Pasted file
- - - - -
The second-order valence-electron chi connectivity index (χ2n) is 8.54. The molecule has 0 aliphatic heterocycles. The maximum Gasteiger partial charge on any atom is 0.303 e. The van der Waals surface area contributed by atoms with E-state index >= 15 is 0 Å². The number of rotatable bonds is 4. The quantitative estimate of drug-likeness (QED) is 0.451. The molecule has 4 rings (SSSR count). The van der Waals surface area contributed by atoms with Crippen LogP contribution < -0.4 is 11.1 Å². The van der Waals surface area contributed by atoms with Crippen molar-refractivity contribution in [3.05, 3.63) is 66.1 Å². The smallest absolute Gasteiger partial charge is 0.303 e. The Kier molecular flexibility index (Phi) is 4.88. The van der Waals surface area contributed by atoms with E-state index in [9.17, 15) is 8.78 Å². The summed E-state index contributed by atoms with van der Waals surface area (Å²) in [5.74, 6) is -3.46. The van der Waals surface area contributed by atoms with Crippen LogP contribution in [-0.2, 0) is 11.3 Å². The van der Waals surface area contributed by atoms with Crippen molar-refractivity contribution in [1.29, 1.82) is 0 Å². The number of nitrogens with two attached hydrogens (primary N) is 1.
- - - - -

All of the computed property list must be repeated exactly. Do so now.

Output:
The second-order valence-electron chi connectivity index (χ2n) is 8.54. The molecule has 0 aliphatic heterocycles. The maximum Gasteiger partial charge on any atom is 0.303 e. The van der Waals surface area contributed by atoms with E-state index >= 15 is 0 Å². The number of rotatable bonds is 4. The quantitative estimate of drug-likeness (QED) is 0.451. The molecule has 4 rings (SSSR count). The van der Waals surface area contributed by atoms with Crippen LogP contribution < -0.4 is 11.1 Å². The van der Waals surface area contributed by atoms with Crippen molar-refractivity contribution in [3.05, 3.63) is 66.1 Å². The smallest absolute Gasteiger partial charge is 0.303 e. The Kier molecular flexibility index (Phi) is 4.88. The van der Waals surface area contributed by atoms with E-state index in [9.17, 15) is 8.78 Å². The summed E-state index contributed by atoms with van der Waals surface area (Å²) in [5.74, 6) is -3.46. The van der Waals surface area contributed by atoms with Crippen LogP contribution in [-0.2, 0) is 11.3 Å². The van der Waals surface area contributed by atoms with Crippen molar-refractivity contribution in [1.29, 1.82) is 0 Å². The number of nitrogens with two attached hydrogens (primary N) is 1.